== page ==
I slept well, but felt dismal without understanding why, until I noticed the date. 42 years ago today, Russell and I were on our way to Yorkshire for an impromptu honeymoon in advance of the booked one.
I’ve come to dislike and mistrust anniversaries over the last few years. I wouldn’t acknowledge our 40th anniversary nor my 60th birthday and, only a couple of weeks after Russell died, it wasn’t appropriate anyway to take note of my 61st.
When you look back, it’s either with nostalgia or sadness. Why put myself through either? I can work towards a better future, not that I quite believe in it, but I’m nowhere near being able to remember the past with pleasure or without pain.
I played the clarinet for the informal family service in church today, which went surprisingly well, considering I haven’t so much as opened the case for about three months. I’ve tried to build up a determination to play more, over the last few years, but attempts haven’t lasted long. I need to take lessons or have someone else to play with – both, really, but there’s not a lot of point in taking lessons without a purpose. I haven’t given up hope, but now is not the time. I’ve got too much else to do and wouldn’t be able to guarantee the time nor the concentration.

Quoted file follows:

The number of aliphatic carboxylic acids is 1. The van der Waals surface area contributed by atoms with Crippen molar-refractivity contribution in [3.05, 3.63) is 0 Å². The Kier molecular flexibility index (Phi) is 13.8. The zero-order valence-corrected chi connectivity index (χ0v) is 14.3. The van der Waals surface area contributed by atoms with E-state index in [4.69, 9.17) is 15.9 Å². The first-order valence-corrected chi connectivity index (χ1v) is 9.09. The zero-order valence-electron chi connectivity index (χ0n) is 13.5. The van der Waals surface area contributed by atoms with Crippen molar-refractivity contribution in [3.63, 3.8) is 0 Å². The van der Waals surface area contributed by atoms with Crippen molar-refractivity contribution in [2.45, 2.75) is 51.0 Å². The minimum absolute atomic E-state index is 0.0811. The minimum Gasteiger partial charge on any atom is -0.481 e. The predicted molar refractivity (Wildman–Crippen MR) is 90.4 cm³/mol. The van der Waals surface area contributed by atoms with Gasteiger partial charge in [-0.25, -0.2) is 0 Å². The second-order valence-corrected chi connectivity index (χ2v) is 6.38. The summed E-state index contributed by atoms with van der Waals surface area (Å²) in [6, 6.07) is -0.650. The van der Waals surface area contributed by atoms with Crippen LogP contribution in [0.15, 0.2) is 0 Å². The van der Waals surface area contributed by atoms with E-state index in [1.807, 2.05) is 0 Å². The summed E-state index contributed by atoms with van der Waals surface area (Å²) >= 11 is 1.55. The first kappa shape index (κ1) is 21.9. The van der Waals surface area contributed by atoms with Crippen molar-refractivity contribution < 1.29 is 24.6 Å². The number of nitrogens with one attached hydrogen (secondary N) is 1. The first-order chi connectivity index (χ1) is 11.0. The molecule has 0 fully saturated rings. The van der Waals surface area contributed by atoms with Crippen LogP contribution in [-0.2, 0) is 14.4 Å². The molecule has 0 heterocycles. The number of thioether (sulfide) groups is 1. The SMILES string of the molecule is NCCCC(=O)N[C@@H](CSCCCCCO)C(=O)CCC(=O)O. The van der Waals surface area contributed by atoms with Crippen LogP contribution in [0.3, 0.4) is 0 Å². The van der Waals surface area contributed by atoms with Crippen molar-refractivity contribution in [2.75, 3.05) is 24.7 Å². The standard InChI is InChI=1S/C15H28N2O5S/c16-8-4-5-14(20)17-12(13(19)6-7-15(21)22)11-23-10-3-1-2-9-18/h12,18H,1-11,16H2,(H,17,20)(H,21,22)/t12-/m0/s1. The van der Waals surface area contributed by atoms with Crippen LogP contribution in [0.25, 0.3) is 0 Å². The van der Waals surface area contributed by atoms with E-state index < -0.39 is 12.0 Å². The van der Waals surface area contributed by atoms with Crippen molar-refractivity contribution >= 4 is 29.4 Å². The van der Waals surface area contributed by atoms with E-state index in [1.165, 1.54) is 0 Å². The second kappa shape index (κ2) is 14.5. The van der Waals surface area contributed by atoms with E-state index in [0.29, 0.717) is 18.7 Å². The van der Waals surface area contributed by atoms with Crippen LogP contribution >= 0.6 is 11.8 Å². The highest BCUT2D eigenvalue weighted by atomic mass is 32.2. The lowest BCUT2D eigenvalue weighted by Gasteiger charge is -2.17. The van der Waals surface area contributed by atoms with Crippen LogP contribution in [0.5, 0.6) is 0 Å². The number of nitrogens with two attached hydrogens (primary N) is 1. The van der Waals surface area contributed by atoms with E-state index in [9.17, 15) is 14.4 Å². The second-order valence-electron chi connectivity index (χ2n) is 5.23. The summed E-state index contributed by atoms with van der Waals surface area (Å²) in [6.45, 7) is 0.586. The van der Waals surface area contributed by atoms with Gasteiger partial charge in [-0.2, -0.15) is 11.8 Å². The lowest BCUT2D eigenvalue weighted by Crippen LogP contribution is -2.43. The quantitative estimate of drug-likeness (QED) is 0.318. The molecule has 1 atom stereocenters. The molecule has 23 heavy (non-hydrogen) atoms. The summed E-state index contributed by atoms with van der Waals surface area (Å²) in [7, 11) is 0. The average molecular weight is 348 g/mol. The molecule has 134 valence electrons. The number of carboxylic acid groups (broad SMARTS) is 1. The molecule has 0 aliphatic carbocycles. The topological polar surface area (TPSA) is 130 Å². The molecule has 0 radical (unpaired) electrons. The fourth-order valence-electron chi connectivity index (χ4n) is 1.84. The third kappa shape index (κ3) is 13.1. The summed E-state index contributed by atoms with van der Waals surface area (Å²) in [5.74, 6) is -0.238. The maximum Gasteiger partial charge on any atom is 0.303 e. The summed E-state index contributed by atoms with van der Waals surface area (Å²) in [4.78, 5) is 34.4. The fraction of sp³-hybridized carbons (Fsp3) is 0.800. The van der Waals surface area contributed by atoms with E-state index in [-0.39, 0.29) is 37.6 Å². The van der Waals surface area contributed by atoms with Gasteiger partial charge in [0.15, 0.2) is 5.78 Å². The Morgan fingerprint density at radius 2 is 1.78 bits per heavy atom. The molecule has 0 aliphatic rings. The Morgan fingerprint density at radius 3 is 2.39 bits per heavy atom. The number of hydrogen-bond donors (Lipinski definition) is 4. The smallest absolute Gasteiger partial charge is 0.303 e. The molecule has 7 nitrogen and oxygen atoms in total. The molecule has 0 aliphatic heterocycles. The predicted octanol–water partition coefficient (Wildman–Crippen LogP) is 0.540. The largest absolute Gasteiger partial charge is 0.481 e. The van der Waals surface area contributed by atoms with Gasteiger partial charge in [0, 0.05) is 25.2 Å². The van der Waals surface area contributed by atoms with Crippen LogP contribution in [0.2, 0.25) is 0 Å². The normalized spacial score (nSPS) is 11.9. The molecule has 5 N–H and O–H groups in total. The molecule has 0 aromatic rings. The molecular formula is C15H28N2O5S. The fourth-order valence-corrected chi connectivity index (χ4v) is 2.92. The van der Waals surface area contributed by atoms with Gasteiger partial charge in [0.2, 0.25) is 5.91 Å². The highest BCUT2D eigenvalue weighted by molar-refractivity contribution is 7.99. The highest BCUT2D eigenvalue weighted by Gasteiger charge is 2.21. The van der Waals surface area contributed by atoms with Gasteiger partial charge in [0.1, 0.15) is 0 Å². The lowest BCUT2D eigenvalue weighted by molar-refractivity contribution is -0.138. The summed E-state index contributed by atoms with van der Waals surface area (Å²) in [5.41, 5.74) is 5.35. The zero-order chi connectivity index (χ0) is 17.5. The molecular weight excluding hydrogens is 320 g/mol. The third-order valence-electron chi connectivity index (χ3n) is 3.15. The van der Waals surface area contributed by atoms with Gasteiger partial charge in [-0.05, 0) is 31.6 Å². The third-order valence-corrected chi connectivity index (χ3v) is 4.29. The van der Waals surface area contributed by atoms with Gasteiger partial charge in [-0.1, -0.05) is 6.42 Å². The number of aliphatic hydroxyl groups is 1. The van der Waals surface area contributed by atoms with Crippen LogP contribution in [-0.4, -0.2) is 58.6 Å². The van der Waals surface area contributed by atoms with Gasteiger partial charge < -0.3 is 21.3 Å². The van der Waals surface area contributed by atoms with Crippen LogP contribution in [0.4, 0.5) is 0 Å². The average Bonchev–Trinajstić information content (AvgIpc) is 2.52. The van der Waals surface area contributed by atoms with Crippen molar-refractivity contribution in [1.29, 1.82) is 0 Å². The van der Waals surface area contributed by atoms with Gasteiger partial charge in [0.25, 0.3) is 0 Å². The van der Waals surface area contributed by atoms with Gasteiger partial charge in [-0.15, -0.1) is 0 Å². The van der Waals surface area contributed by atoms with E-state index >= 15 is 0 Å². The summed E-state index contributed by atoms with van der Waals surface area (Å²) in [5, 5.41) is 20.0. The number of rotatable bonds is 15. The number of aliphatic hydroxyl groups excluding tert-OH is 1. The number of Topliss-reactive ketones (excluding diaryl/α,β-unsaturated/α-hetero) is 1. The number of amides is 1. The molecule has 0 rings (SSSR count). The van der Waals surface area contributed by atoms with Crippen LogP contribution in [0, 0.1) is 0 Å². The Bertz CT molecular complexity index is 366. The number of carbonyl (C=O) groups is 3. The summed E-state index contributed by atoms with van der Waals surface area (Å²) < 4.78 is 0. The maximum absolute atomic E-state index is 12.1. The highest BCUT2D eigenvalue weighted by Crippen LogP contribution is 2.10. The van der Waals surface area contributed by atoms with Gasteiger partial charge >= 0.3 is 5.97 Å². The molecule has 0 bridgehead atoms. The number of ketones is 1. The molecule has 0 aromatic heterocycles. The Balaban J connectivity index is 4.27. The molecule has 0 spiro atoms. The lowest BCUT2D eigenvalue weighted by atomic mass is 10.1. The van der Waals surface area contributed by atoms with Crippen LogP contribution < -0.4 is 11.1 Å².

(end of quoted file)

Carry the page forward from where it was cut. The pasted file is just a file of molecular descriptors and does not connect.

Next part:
When my mother was unwell, which was the case for some time, she found it hard to keep a balance. When she felt well, she became full of hope and thought it was a wonderful new beginning, so was bound to crash down the next day (because she’d overdone it) when she was back to usual. When she felt worse, she was hopelessly despondent because she thought things would never pick up again. I used to beg her to take a more general picture and not to assume that how she felt today would mean that was how she’d feel tomorrow, to be philosophical about a bad day and enjoy a good one, without making assumptions or predictions. She asserted her right to be completely unrealistic, there was no prospect of a more balanced attitude and so she was never happy for long.
I’m not like my mother.